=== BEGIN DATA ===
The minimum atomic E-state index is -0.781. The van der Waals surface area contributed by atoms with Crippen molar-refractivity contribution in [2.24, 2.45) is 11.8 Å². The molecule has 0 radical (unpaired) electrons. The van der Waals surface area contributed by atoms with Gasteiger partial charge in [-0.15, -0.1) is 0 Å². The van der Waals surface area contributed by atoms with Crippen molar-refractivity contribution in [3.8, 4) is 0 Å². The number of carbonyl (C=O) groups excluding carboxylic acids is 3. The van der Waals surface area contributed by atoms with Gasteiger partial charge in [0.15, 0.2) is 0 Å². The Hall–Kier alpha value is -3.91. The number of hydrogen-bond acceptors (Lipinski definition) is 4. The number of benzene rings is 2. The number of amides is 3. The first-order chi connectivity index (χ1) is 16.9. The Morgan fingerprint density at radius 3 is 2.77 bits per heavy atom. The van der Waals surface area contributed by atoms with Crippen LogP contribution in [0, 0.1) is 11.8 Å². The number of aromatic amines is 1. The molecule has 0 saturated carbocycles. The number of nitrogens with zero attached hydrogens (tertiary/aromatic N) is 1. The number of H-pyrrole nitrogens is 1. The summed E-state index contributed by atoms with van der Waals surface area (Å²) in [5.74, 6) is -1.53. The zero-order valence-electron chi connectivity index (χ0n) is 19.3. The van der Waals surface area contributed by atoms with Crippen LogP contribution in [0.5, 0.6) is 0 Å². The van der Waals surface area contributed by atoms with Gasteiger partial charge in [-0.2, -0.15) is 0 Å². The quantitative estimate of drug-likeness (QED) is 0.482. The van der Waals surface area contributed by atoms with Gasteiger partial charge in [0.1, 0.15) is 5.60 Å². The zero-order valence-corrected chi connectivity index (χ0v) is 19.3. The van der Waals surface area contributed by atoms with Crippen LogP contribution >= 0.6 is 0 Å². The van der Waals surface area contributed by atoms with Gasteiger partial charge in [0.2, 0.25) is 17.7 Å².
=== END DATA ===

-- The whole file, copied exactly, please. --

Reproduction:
The minimum atomic E-state index is -0.781. The van der Waals surface area contributed by atoms with Crippen molar-refractivity contribution in [2.24, 2.45) is 11.8 Å². The molecule has 0 radical (unpaired) electrons. The van der Waals surface area contributed by atoms with Gasteiger partial charge in [-0.15, -0.1) is 0 Å². The van der Waals surface area contributed by atoms with Crippen molar-refractivity contribution in [3.8, 4) is 0 Å². The number of carbonyl (C=O) groups excluding carboxylic acids is 3. The van der Waals surface area contributed by atoms with Gasteiger partial charge in [0.15, 0.2) is 0 Å². The Hall–Kier alpha value is -3.91. The number of hydrogen-bond acceptors (Lipinski definition) is 4. The number of benzene rings is 2. The number of amides is 3. The first-order chi connectivity index (χ1) is 16.9. The Morgan fingerprint density at radius 3 is 2.77 bits per heavy atom. The van der Waals surface area contributed by atoms with Crippen LogP contribution in [0, 0.1) is 11.8 Å². The number of aromatic amines is 1. The molecule has 0 saturated carbocycles. The number of nitrogens with zero attached hydrogens (tertiary/aromatic N) is 1. The number of H-pyrrole nitrogens is 1. The summed E-state index contributed by atoms with van der Waals surface area (Å²) in [5.74, 6) is -1.53. The zero-order valence-electron chi connectivity index (χ0n) is 19.3. The van der Waals surface area contributed by atoms with Crippen LogP contribution in [0.5, 0.6) is 0 Å². The van der Waals surface area contributed by atoms with Gasteiger partial charge in [-0.2, -0.15) is 0 Å². The quantitative estimate of drug-likeness (QED) is 0.482. The van der Waals surface area contributed by atoms with Gasteiger partial charge in [0.1, 0.15) is 5.60 Å². The zero-order valence-corrected chi connectivity index (χ0v) is 19.3. The van der Waals surface area contributed by atoms with Crippen LogP contribution >= 0.6 is 0 Å². The van der Waals surface area contributed by atoms with Gasteiger partial charge in [0.2, 0.25) is 17.7 Å².